Speaking to NPR in 2015, the late John "Jabo" Starks explained the origin of James Brown's famous dual-drummer lineup, which produced some of the Godfather's funkiest tracks from the mid-Sixties through the early Seventies. "The saying was, when Clayton Fillyau was the drummer with James, he had just one drummer, one guitar player, one bass player," Starks said. "They was about to not play; they were rebelling against James for something ... so he had to agree with them. And they said he made a statement after then: 'I'll never be caught without two of everything.' So I guess that's where it started. But when Clyde [Stubblefield] and I joined the group, we jelled together. And then he started letting the other drummers go."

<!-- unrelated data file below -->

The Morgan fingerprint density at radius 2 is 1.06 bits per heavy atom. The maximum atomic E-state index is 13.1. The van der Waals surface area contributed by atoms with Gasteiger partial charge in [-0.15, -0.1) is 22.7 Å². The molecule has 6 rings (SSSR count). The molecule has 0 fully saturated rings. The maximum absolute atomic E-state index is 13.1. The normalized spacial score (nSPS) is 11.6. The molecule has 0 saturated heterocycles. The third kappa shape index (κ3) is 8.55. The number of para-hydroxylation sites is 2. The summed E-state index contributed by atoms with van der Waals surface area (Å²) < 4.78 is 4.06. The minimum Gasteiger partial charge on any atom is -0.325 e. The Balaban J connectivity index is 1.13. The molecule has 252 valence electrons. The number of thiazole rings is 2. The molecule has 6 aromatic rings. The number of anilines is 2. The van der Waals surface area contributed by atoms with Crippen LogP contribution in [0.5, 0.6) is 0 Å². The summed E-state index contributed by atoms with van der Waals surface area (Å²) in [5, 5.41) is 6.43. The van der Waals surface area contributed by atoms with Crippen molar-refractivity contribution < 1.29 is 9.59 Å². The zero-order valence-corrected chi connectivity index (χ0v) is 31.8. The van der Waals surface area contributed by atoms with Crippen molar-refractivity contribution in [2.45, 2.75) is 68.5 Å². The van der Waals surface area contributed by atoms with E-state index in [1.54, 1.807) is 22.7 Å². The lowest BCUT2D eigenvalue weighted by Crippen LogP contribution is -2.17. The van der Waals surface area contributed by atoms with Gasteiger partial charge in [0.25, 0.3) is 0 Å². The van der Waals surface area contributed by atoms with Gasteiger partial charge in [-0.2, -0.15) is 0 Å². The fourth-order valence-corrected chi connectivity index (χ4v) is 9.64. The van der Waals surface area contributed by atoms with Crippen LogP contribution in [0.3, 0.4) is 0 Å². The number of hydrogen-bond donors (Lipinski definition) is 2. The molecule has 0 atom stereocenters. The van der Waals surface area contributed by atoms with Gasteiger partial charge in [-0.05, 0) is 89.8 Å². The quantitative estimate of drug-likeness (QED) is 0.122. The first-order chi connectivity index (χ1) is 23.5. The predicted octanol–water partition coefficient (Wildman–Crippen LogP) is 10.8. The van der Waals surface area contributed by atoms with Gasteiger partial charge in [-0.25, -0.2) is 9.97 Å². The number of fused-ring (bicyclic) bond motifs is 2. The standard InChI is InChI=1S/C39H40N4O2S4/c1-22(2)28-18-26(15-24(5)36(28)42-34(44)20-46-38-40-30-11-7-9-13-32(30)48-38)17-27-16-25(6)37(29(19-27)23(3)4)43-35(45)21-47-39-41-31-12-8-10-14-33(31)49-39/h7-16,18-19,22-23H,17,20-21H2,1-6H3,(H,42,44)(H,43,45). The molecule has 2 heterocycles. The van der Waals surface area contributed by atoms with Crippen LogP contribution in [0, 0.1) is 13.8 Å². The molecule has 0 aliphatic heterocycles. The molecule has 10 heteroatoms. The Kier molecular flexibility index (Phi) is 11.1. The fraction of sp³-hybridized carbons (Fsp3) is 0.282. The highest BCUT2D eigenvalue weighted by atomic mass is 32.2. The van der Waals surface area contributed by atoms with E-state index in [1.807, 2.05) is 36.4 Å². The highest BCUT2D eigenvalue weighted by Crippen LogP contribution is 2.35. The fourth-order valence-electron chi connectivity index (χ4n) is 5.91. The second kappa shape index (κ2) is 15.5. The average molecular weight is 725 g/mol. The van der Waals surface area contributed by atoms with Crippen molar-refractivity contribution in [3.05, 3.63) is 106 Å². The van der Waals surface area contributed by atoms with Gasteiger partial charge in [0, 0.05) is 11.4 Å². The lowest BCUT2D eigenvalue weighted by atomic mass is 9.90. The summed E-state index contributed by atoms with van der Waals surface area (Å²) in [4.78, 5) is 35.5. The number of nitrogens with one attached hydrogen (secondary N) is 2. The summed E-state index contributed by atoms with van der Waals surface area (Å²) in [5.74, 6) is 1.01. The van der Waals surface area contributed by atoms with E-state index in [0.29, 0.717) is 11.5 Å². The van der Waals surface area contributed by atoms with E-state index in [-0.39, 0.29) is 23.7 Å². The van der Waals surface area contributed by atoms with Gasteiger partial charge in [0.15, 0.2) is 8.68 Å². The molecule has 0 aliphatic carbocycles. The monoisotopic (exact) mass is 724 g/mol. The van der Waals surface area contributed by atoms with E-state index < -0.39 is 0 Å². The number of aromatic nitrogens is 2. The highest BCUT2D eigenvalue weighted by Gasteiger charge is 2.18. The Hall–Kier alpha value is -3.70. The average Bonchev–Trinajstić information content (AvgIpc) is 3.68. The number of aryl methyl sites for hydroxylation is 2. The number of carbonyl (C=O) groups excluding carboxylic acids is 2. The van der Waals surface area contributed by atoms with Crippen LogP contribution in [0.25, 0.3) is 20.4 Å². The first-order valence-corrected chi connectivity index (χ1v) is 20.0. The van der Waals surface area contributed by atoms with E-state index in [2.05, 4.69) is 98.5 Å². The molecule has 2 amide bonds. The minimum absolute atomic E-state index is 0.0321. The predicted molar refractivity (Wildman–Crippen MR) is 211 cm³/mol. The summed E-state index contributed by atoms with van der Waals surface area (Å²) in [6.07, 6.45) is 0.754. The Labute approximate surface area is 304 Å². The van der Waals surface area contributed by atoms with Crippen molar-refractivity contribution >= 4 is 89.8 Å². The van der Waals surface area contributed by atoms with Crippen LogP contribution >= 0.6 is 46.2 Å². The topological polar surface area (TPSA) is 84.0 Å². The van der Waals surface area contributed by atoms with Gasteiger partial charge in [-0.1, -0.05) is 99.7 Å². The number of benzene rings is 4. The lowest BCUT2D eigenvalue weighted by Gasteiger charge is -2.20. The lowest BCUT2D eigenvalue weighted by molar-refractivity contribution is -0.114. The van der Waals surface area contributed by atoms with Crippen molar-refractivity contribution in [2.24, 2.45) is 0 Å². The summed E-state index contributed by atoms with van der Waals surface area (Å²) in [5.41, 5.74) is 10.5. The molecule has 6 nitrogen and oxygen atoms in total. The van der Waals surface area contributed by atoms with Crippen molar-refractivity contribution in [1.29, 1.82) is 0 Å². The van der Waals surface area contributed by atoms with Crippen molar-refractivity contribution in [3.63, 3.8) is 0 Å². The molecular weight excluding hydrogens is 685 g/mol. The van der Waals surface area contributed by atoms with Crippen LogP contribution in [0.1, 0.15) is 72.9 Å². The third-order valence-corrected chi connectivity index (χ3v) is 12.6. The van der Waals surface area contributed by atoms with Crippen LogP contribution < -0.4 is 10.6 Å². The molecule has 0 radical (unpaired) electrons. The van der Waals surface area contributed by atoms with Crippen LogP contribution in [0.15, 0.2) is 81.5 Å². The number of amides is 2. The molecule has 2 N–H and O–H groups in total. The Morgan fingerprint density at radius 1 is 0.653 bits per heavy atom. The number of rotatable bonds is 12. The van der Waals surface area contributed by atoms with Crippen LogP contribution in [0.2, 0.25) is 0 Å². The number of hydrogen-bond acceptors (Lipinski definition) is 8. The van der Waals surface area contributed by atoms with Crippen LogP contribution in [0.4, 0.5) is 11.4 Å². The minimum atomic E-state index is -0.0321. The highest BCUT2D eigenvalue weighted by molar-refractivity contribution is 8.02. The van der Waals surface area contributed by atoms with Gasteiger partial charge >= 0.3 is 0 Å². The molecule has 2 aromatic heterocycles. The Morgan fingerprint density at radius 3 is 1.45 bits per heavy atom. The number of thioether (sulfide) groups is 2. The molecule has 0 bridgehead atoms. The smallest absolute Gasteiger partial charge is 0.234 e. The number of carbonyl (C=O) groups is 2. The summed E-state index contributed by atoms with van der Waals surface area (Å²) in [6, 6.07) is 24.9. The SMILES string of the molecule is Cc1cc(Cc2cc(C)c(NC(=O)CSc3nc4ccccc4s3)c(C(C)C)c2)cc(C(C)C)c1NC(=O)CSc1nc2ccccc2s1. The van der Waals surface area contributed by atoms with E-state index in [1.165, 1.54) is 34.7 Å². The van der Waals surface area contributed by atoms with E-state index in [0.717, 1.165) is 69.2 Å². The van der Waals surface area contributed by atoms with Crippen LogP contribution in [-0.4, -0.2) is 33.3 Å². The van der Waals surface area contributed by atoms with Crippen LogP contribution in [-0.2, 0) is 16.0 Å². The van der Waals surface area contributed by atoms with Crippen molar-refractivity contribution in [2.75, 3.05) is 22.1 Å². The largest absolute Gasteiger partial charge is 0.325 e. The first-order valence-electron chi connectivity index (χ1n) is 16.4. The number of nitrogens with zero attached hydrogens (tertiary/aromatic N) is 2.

The two left standing, both self-taught Southerners, would alternate behind the kit. While Stubblefield would become legendary for his "Funky Drummer" break, Starks – who had gotten his start with bluesmen like B.B. King and Bobby Bland – powered several of the tracks that defined Brown's breathtaking early-Seventies run, including "Super Bad" and "Get Up (I Feel Like Being a) Sex Machine," with his lean, driving beats. Here are five of his greatest grooves.